What happens when doing good gets in the way of doing good?
Worse still, this may not have been the only concern for the priest and the Levite. We tend to think of these two as mean, self-involved men, but that is not by any stretch the only way to view them. I looked at art depicting this scene, and in almost every case, these two are depicted as passing by with a sneer on their face. Then I found an exception. The image I’m showing with this post is from an ancient Christian painting of this parable. It was painted on the side of a church wall as a teaching aid. Look at how the priest is painted. He is wrapped in a cloak covered in Hebrew letters. He is passing by, not out of meanness, but because he is wrapped up in the law.
A priest had certain rules he had to live by. God tells Moses, “Speak to the priests, the sons of Aaron, and say to them: No one shall make himself unclean for the dead among his people” (Leviticus 21:1-4). Ezekiel repeats it, “[The priests] shall not defile themselves by going near to a dead person” (Ezekiel 44:25). Though slightly different, for a Nazarite the rules are even spelled out more severely,
All the days that he separates himself to the LORD he shall not go near a dead body. Not even for his father or for his mother, for brother or sister, if they die, shall he make himself unclean, because his separation to God is on his head. All the days of his separation he is holy to the LORD. And if any man dies very suddenly beside him and he defiles his consecrated head, then he shall shave his head on the day of his cleansing; on the seventh day he shall shave it. On the eighth day he shall bring two turtledoves or two pigeons to the priest to the entrance of the tent of meeting, and the priest shall offer one for a sin offering and the other for a burnt offering, and make atonement for him, because he sinned by reason of the dead body. And he shall consecrate his head that same day and separate himself to the LORD for the days of his separation and bring a male lamb a year old for a guilt offering. But the previous period shall be void, because his separation was defiled (Numbers 6:6-12).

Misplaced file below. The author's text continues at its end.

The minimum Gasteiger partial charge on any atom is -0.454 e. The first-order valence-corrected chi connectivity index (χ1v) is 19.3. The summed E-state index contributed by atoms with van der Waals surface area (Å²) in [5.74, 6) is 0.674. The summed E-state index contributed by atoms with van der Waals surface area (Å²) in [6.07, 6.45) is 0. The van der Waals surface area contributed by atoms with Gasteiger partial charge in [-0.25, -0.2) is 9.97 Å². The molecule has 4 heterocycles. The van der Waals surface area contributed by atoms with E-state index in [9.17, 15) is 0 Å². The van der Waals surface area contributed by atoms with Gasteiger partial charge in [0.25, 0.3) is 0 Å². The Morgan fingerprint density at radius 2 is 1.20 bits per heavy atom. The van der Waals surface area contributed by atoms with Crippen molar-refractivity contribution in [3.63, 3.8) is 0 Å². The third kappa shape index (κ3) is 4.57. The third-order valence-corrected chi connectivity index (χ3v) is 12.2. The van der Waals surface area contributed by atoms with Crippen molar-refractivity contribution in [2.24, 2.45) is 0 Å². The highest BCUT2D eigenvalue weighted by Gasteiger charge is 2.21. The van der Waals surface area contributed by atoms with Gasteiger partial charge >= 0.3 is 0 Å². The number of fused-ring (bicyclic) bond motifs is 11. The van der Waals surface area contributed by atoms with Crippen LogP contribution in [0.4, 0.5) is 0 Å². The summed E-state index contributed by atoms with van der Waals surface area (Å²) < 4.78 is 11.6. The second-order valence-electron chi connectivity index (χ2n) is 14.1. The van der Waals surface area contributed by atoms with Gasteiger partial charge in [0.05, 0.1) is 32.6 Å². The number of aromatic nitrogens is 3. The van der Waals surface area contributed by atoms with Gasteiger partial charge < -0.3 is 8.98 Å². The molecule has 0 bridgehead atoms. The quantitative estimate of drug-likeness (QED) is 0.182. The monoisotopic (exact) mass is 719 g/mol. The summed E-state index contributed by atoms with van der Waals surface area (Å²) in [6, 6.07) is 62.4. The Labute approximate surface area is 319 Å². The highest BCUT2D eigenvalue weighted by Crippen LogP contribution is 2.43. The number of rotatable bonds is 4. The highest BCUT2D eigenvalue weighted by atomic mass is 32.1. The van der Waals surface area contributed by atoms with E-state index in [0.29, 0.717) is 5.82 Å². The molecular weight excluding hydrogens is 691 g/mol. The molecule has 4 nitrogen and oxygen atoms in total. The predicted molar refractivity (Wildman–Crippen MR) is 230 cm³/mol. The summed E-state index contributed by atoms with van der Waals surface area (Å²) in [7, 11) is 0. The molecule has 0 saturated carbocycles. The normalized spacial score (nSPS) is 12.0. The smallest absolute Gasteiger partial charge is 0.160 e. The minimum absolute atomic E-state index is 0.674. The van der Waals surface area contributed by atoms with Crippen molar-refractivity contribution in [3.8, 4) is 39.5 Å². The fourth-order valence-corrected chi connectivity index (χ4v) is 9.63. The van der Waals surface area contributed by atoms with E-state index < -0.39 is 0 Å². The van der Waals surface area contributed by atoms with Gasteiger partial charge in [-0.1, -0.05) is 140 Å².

Suppose for a moment that these men did not pass by out of malice but because of piety. It is hard enough to choose wisely when one good gets in the way of another good, but what if God seems to be in the way of good? What are we to do?
Do you see how well Jesus understands the lawyer’s question? Do you see how well Jesus understands the plight of living for God in everyday life?
The first half of this story shows that Jesus understands the question. The second half of the story shows that Jesus has and is the answer. A Samaritan passes down the same road as the Levite and the priest. A Samaritan. A half-breed. A heretic from the faith of Israel. A man with no heritage and no hope. A Samaritan has no reason to help a man from Jerusalem. A Samaritan has his own business to be about. A Samaritan has his own life and safety to care about.
A Samaritan helps anyway. A Samaritan does not do the least he can get away with but the most he can do to love his neighbor as himself. A Samaritan does not ask, “Who is my neighbor?” The Samaritan asks, “How can I be a better neighbor?”
What Jesus shows us here is a lesson that cuts to the core of ethics, especially for the religiously minded like the Levite, the priest, the lawyer, and the people like us listening to this story told anew.
God’s law is given to produce good, not reduce good.
If ever you find yourself in a situation where God’s law seems to keep you from doing good, then either you misunderstand God’s law or you misunderstand God’s good. Paul says it to Timothy like this:
Now we know that the law is good, if one uses it lawfully, understanding this, that the law is not laid down for the just but for the lawless and disobedient, for the ungodly and sinners, for the unholy and profane, for those who strike their fathers and mothers, for murderers, the sexually immoral, men who practice homosexuality, enslavers, liars, perjurers, and whatever else is contrary to sound doctrine, in accordance with the gospel of the glory of the blessed God with which I have been entrusted (1 Timothy 1:8-11).
God’s will is to create a people who do good works and to save a people from evil works. God’s law never prevents God’s good.
If your personal goals or personal safety get in the way of God’s goodness, then Jesus teaches us to reevaluate those values. He is the true and better Samaritan. The Samaritan of the parable risks himself but in the end only loses coin. Jesus enters the dangerous world of human sin and loses his life. He did not only touch a dead body; he became a dead body. He became a defiled corpse on a shameful cross because that is what it took to do God’s good will. He frees us from the shackles of our hypothetical dilemmas and shows us true goodness. It is he, himself, who is good, and we must follow him down any road and at any cost.